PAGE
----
Slash Your Energy Bills One Room at a Time!
A home that’s energy efficient is easier on the environment and your budget. While energy efficient "green" home design is all the rage for new construction, it’s definitely not too late for existing structures to get an eco-friendly overhaul. And it’s not as hard as you may think to make the kinds of changes that can significantly reduce your family’s energy consumption, lower your utility bills and minimize your impact on the environment.
To get the most out of your next energy efficient home remodeling project, it’s important to focus on three key goals: reduce your total energy consumption, use energy to its fullest potential, and cut down on the waste your energy produces. Progress in any of these areas is fantastic, but talk to your contractor about ways to combine all three for the most energy efficient impact.
In the meantime, these simple energy efficiency tips can help you make a difference immediately if a big construction project isn’t in your near future.
Energy Efficient Kitchens:
As one of the most heavily used areas in your home, the kitchen is often the place where you consume the most energy. If the ice in your freezer is more than a 1/2 centimeter thick, defrost it. Vacuum your refrigerator condenser coil frequently; this can dramatically improve your appliance’s performance and energy efficiency. Be sure all the seals on your fridge, freezer, and oven doors are tight. Only run the dishwasher when you have a full load.
Energy Efficient Bathrooms and Laundry Rooms:
Any room in your home that uses hot water is a good place to start to improve energy efficiency. Leaky taps can waste much more water than you think over time, so tighten loose connections and fix leaks as soon as possible. Take it easy on your dryer; load it only as full as its maximum capacity will allow and try to run it only when you need to. Be sure to clean the lint trap after every use, too.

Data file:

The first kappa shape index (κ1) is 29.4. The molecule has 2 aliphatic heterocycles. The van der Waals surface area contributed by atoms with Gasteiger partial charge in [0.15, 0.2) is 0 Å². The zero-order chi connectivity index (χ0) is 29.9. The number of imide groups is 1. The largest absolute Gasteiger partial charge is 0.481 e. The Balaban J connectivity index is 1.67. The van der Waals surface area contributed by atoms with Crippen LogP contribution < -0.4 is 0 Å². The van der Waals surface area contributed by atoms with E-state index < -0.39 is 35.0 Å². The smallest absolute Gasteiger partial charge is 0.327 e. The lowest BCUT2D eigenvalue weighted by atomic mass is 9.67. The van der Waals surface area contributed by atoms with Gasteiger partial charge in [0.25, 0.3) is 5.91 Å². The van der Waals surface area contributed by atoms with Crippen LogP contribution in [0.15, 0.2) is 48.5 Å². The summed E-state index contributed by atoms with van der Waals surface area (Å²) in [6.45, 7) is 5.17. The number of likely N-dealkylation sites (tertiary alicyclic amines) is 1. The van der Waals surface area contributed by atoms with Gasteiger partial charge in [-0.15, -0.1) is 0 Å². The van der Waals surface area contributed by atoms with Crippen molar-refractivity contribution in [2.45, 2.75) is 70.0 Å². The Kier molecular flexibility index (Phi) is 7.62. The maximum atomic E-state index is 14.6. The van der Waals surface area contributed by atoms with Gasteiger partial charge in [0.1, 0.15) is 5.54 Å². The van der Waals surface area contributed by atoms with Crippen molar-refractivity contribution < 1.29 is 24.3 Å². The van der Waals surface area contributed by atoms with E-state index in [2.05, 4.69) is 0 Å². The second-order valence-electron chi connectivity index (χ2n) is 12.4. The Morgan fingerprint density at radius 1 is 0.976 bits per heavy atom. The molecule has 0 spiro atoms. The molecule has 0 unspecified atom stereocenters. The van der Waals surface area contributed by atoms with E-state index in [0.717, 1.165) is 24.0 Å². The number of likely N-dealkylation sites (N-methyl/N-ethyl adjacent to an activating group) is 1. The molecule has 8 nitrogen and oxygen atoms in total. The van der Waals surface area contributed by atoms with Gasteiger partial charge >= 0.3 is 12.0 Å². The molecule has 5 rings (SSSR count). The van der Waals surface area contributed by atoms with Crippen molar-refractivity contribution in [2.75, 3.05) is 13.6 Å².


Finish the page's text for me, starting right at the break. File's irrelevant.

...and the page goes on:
Energy Efficient Basements:
Make sure your hot water pipes are well insulated to ensure the fuel that heats your water isn’t wasted. Set your hot water heater no higher than 130 degrees Fahrenheit. Consider upgrading your basement insulation, too, which can help keep more heat inside your home during cold months and improve energy efficiency.
Energy Efficient Bedrooms and Living Rooms:
The best way to improve energy efficiency in these areas is to replace your windows and add insulation. But if these upgrades just aren’t in your budget, you may want to do some research on zoned heating and cooling to see if it’s a good fit for your home. Zoned systems let you set temperatures to match use, turning on the furnace or air conditioner in common living spaces when everyone is home and off in bedrooms when your house is empty during the day. Solar screens, thermal curtains, and tinting film are just a few of the window treatment options that can help reduce stress on your home’s heating and cooling system.
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